While the prevalence of AIDS in China remains low compared with
the total population, the situation is very serious in several
provinces affected by drug trafficking and illegal blood donation,
senior Chinese AIDS control officials said on Saturday.
China had registered a total of 214,000 HIV cases by July 30
this year, said Hao Yang, deputy director of the AIDS prevention
and control office of the State Council during an on-line interview
"But still many HIV-positive people are not registered as having
the disease," Hao said, "we rely on sample surveys to assess the
According to the last major survey in 2005 by the Ministry of
Health, Joint United Nations Programme on HIV/AIDS (UNAIDS) and
World Health Organization (WHO), the number of people suffering
from HIV in China was estimated to be 650,000.
The survey is normally carried out every two years but this
year's figure has yet to be released.
"On one hand the prevalence is still low compared with the total
population of 1.3 billion, but on the other hand it is a large
number," Hao said.
The situation in China is better than many African countries and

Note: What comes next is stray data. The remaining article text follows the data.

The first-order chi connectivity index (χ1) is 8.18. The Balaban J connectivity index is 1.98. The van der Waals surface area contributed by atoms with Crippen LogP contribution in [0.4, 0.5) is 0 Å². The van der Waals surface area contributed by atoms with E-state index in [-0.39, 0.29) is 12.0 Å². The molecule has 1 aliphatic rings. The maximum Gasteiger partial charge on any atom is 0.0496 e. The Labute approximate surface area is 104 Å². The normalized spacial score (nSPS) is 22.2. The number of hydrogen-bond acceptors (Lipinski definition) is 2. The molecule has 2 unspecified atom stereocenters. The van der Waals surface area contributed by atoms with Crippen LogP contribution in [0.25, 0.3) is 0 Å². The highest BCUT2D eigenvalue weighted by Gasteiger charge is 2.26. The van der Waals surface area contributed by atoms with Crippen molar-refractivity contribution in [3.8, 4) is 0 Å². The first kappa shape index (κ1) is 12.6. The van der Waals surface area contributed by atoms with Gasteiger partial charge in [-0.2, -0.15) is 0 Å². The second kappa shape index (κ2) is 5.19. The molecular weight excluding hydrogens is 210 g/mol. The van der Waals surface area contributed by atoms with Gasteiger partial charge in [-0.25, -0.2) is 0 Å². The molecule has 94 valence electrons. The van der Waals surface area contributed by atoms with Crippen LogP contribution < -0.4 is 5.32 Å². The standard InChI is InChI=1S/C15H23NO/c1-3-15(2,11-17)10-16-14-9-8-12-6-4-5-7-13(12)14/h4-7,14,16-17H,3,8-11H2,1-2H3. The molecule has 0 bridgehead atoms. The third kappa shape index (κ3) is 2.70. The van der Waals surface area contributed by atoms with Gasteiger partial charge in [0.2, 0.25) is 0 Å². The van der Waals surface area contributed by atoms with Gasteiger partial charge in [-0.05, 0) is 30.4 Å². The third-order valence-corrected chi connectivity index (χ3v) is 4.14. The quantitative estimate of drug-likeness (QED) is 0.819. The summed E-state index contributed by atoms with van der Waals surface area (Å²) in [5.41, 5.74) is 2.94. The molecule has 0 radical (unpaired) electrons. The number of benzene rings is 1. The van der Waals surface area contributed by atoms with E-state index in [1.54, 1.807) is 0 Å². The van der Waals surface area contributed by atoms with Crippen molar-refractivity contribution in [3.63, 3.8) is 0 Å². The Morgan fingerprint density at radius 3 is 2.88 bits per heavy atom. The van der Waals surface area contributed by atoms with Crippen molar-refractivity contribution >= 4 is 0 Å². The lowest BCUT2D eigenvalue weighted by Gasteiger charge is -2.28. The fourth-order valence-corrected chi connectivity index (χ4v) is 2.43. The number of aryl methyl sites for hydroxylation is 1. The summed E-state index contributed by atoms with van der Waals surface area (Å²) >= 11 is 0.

some Asian neighbors, but in several provinces which are troubled
by drug trafficking and illegal blood donation, the prevalence is
high and the situation is very serious, he said.
When AIDS prevalence in common Chinese, for instance pregnant
women, remains less than one percent, it can be regarded as low,
said Wu Zhunyou, director of China's National Center for AIDS
Prevention and Control (NCAIDS), in the same interview.
The people who have HIV in China are mainly from high-risk
groups like drug users, sex workers, homosexuals and those having
more than one sex partner, he said.
"But China must learn the lessons from countries like South
Africa. We are trying to do things in advance," he said.
A number of government policies have been issued including free
HIV tests to everyone and free treatment for AIDS patients in rural
areas and low-income earners in cities without basic health
insurance as well as free treatment and delivery service to
HIV-positive expectant mothers.
Since 2005, disease control departments in China's counties, the
lowest level, now report HIV-positive cases to the central
government in Beijing directly through a computer network. They
used to send the information by post.
"This has improved the accuracy of HIV/AIDS data," Hao said.
"We can't fully control the spread of AIDS in a short time.
That's why more preventive efforts must be made," Wu said.
The government has also launched campaigns to increase public
awareness about the diseases, for instance, education on safe sex
among youth and setting up condom vending machines.
In the past two years in major cities, hotel rooms have been
required to provide condoms.
(Xinhua News Agency September 30, 2007)